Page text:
Thursday, 22 September 2016

Stewed Peas

Purists may frown on me as I present, my version of “stewed peas”. Traditionally stewed peas (kidney beans stewed in a broth and with seasoning) is cooked with pigs tail. Why pigs tail? It is flavorsome, the pork fat provides the necessary flavor and offers meat at a ridiculously cheap price. Also, I think the pigs tails is a lasting legacy from Jamaica’s colonial history. 
Although my local market sells pigs tails (there is a large Caribbean community and this sells well), many markets and supermarkets do not sell pigs tails so I thought I would go for the next delicious and economic cut of the old hog, a gammon joint. The gammon cooked and added with the peas (kidney or gungo) and spices served with rice make a modern take on a Jamaican classic, but nevertheless a hearty one.

1 gammon joint weighing
1 tbsp honey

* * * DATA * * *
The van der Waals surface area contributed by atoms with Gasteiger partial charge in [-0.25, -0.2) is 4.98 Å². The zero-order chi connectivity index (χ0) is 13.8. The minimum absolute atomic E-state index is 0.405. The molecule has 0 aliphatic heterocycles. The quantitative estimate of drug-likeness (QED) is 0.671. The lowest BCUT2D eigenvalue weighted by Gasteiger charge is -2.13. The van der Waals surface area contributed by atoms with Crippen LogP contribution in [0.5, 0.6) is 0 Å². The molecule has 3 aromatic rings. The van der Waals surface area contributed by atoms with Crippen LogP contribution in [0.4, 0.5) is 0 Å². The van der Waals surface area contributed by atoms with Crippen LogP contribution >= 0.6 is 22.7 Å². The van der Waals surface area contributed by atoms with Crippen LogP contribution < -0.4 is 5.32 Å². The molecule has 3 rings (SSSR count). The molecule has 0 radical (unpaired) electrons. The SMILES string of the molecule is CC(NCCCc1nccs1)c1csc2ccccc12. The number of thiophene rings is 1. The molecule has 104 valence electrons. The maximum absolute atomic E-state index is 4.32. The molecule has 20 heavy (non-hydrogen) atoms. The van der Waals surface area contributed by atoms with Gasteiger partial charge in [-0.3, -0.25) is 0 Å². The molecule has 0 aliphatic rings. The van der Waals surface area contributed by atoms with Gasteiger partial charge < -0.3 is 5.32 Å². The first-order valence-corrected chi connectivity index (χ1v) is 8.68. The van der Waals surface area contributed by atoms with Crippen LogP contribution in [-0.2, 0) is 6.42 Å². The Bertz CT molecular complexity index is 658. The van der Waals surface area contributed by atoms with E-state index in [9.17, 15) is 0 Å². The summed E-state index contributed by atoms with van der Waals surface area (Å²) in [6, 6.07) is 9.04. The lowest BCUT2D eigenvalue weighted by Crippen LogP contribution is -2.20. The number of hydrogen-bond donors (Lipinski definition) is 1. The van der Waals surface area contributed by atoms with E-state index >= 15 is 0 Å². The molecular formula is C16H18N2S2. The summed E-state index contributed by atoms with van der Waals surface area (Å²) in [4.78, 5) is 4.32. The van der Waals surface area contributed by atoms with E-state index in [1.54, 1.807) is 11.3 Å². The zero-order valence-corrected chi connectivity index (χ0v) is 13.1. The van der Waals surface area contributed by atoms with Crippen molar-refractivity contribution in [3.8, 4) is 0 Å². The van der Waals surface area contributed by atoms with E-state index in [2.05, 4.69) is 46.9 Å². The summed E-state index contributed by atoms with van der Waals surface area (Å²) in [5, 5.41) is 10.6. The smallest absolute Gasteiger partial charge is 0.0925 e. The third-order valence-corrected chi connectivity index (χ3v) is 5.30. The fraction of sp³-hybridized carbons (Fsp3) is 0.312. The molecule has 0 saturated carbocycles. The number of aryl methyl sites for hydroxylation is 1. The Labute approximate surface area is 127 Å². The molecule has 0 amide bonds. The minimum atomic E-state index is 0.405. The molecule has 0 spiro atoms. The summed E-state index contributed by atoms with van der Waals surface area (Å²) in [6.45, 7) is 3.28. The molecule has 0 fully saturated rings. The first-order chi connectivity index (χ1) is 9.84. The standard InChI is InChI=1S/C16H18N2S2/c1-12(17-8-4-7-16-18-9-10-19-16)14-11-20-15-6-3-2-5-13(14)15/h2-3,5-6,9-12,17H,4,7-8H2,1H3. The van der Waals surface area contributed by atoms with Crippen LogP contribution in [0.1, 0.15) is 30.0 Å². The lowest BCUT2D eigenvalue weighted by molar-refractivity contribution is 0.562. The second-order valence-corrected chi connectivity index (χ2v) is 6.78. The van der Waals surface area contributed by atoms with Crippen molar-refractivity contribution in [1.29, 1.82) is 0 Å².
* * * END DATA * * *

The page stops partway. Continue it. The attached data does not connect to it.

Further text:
1 tsp mustard
400g kidney beans, drained
400g gungo peas(use 2x tin of kidney beans if you can’t get hold of gungo peas).
1 onion, skin removed, finely diced
2 tbsp West Indian hot pepper sauce
Pinch of black pepper
3-4 sprigs of thyme
2 cloves of garlic.

Leave the gammon to soak overnight in a large saucepan, the following day drain the water and refill with fresh water. When you are ready to cook the gammon, drain the water and marinade with the honey and mustard. Pour two cups of cold water to the saucepan and boil on a low heat for 1.5 hours with the lid on. After 1.5 hours, carefully remove the gammon and place on a chopping board. Pour the excess water from the pan and only leave around ½ cup of water. Add the onion, kidney and gungo peas, hot pepper sauce, thyme and garlic and cook for 10 minutes. Meanwhile, slice the gammon into thin bite size pieces and add back to the pan with the peas. Cook for a further 10 minutes.

It’s traditional to serve this with rice but it also goes well with herb-drenched potatoes or a baked potato.


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